Israeli Prime Minister Bibi Netanyahu compared inaction on Iran’s nuclear program to not attacking Nazi concentration camps, laying out the dangers posed to his own country and the United States.
And Netanyahu made clear that Israel was prepared to protect itself even without American involvement, though he praised President Barack Obama for recent displays of support.
“Israel must always have the ability to defend itself – by itself – against any threats,” Netanyahu said Monday in a late night speech to the American Israel Public Affairs Committee’s conference in Washington. “My friends, we deeply appreciate the great alliance between our two countries, but when it comes to Israel’s survival, we must always remain the masters of our fate.”
Invoking the motto of Holocaust remembrance, Netanyahu said, “Never again will … the Jewish people be powerless and supplicants for our fate and our very survival. Never again.”
The prime minister read from a 1944 letter from the U.S. Department of War turning down the request of the World Jewish Congress for the United States to bomb Auschwitz. But he said he expected the support of the American government now.
“My friends, 2012 is not 1944,” Netanyahu said. “The American government today is different. You heard that in President Obama’s speech yesterday.”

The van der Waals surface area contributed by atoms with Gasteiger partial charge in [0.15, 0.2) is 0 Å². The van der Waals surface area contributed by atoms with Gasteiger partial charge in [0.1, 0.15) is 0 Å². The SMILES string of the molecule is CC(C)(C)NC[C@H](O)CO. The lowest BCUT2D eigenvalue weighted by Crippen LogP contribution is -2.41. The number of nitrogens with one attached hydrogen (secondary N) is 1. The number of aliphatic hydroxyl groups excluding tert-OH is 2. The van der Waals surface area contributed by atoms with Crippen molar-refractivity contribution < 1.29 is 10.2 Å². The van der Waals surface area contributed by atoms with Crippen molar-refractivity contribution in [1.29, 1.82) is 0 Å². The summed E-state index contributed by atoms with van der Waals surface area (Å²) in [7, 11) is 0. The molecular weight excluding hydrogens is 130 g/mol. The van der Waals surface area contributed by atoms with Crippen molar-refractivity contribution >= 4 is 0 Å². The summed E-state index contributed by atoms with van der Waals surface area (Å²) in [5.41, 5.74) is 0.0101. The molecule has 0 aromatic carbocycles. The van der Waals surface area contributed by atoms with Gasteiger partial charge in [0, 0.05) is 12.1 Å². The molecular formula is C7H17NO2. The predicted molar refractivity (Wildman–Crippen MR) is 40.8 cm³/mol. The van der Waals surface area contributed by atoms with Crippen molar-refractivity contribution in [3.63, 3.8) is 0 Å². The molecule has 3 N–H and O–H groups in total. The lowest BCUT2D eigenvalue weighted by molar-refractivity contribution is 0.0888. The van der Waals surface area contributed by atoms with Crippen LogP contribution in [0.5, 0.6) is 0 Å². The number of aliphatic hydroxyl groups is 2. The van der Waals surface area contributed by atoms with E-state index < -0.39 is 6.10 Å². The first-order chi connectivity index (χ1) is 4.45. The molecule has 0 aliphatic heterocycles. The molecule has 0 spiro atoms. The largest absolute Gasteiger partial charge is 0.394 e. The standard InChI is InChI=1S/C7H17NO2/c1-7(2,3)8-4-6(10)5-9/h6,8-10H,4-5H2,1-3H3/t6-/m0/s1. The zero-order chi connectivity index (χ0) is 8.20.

In his speech to AIPAC on Sunday and in the Oval Office ahead of a meeting with Netanyahu on Monday, Obama stressed that he hopes to find a diplomatic resolution and to pressure Iran by continuing tough sanctions. But while denouncing “loose talk of war” that could speed up Iran’s development of a nuclear weapon, the president made clear that he does not discount any option to deal with the threat.
Though Iran insists that its nuclear program is targeted toward developing medical treatments, Netanyahu said he doesn’t believe Tehran’s denials.
“If it looks like a duck, if it walks like a duck, if it quacks like a duck, then what is it? Yeah, that’s right, it’s a duck. But this is a nuclear duck,” he said to applause and laughter from a crowd of more than 13,000 conference attendees as well as more than half the members of Congress.
Security getting into the Walter E. Washington Convention Center was tight before Netanyahu’s speech and, as he spoke, guards dressed in black stood several feet behind him. Afterward, a roster of hundreds of names of dignitaries in attendance for Monday night’s gala was read.
Netanyahu said he has been patient, hoping that diplomacy or sanctions would stir Iran to end its nuclear program “but, unfortunately, Iran’s nuclear program has marched forward” despite outside pressure. After waiting years, “none of us can afford to wait much longer. As prime minister of Israel, I will never let my people live in the shadow of annihilation.”
“For the sake of our prosperity, for the sake of our security, for the sake of our children, Iran must not be allowed to acquire nuclear weapons,” he said.